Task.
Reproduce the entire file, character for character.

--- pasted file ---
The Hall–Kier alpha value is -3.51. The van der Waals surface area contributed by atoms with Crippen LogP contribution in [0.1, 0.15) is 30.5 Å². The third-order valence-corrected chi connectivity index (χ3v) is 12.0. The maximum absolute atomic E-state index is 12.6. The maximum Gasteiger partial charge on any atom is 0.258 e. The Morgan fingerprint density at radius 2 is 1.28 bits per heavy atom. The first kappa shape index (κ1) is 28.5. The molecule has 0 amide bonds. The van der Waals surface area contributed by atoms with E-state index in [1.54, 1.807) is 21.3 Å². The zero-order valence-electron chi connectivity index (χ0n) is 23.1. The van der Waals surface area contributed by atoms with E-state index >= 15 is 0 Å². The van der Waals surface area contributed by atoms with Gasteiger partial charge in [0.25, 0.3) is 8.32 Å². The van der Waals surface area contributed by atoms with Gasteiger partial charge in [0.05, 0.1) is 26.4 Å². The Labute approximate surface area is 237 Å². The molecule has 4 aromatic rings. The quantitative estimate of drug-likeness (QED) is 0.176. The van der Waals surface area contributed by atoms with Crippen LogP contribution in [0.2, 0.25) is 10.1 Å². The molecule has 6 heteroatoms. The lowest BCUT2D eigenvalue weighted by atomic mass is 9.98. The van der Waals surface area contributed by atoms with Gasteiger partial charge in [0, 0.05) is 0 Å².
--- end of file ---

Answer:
The Hall–Kier alpha value is -3.51. The van der Waals surface area contributed by atoms with Crippen LogP contribution in [0.1, 0.15) is 30.5 Å². The third-order valence-corrected chi connectivity index (χ3v) is 12.0. The maximum absolute atomic E-state index is 12.6. The maximum Gasteiger partial charge on any atom is 0.258 e. The Morgan fingerprint density at radius 2 is 1.28 bits per heavy atom. The first kappa shape index (κ1) is 28.5. The molecule has 0 amide bonds. The van der Waals surface area contributed by atoms with E-state index in [1.54, 1.807) is 21.3 Å². The zero-order valence-electron chi connectivity index (χ0n) is 23.1. The van der Waals surface area contributed by atoms with E-state index >= 15 is 0 Å². The van der Waals surface area contributed by atoms with Gasteiger partial charge in [0.25, 0.3) is 8.32 Å². The van der Waals surface area contributed by atoms with Gasteiger partial charge in [0.05, 0.1) is 26.4 Å². The Labute approximate surface area is 237 Å². The molecule has 4 aromatic rings. The quantitative estimate of drug-likeness (QED) is 0.176. The van der Waals surface area contributed by atoms with Crippen LogP contribution in [0.2, 0.25) is 10.1 Å². The molecule has 6 heteroatoms. The lowest BCUT2D eigenvalue weighted by atomic mass is 9.98. The van der Waals surface area contributed by atoms with Gasteiger partial charge in [0, 0.05) is 0 Å².